A common percentage of spend fee hovers around 10% percent to 20%, with a minimum fee between $300 to $500. Therefore, if your monthly ad spend is $1,000 expect to pay a POS fee of $300 or more per month.

Ideally, the more you spend each month with a results-driven PPC management company, the more sales you should generate. If your sales are increasing with your spend, this is a good sign and even an opportunity to expand your PPC strategy.

If you’re spending money and not seeing conversions, that’s a big red flag. This could mean that your PPC manager is not targeting the right keywords or using high-converting ad copy.

A PPC management Service may also charge you by the hour. If this is the case, it’s important for you, as a business owner, to be acutely aware of how those billing hours are used. A fee structure like this may help you identify opportunities for cutting back on your PPC budget.

Timing is Everything

If you’re new to PPC advertising, it’s important to understand that it takes a couple months or more to start seeing results. PPC success is an involved process that doesn’t happen overnight. For new accounts, PPC managers need time to generate keywords, perform market research, a/b test ads, set up analytics accounts, and hire copywriters before launching your campaign.

Once your PPC campaigns hit their stride so to speak, expect your monthly PPC management bill to even out. That’s why it’s important to consider contract length in your payment calculations.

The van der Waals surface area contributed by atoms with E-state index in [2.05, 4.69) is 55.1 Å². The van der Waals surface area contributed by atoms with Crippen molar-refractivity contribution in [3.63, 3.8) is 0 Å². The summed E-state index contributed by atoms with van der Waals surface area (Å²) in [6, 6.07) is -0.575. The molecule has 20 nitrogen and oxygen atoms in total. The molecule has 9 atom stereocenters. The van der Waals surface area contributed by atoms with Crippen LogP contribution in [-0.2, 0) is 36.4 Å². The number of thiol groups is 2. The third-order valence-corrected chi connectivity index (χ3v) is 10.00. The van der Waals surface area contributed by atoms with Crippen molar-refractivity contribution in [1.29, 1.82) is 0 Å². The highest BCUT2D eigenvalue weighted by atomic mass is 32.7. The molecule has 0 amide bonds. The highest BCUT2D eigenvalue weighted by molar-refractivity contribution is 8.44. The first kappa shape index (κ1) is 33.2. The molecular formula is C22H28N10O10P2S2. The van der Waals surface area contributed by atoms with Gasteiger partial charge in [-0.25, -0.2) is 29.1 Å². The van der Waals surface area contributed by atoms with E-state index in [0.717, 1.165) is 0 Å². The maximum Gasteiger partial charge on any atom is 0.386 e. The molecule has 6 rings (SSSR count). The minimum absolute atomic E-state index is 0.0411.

Ask yourself, once your PPC campaigns are automated and performing well, how long do you want to use your PPC management service? Would you rather use select services moving forward? Confronting these questions ahead of time is one way to save money on future pay-per-click costs.

Consider a 3-month contract first and go from there. You should also ask yourself if you want a contract that auto-renews every few months.

What’s Your Return on Ad Spend?

If you’re paying too much for PPC management without a decent return on ad spend (ROAS) to match, then stop what you’re doing and reassess your PPC plan.

One rule of thumb is to divide your total conversion value by your total cost of advertising. For example, let’s say you have a lead generation company. If you spend $10,000 on an AdWords campaign that generated 350 leads, and you sell 200 of those leads to an agency, your total conversion value would be $70,000. Divide your conversion value by your ad spend, and you would have a ROAD of 7% or 700% – not bad!

Investing your PPC efforts where they matter most is a surefire way to boost your ROAS and save money in the long term. But is your PPC management Service making the most out of your budget?

Moving Forward

Now that you have a feel for PPC pricing, it’s time to choose the right management solution for your needs. Use this post as a checklist as you plan your budget and narrow down your choices.

Don’t forget–knowledge is power! Check back often for more insider tips or contact us now to speak directly to one of our own PPC experts.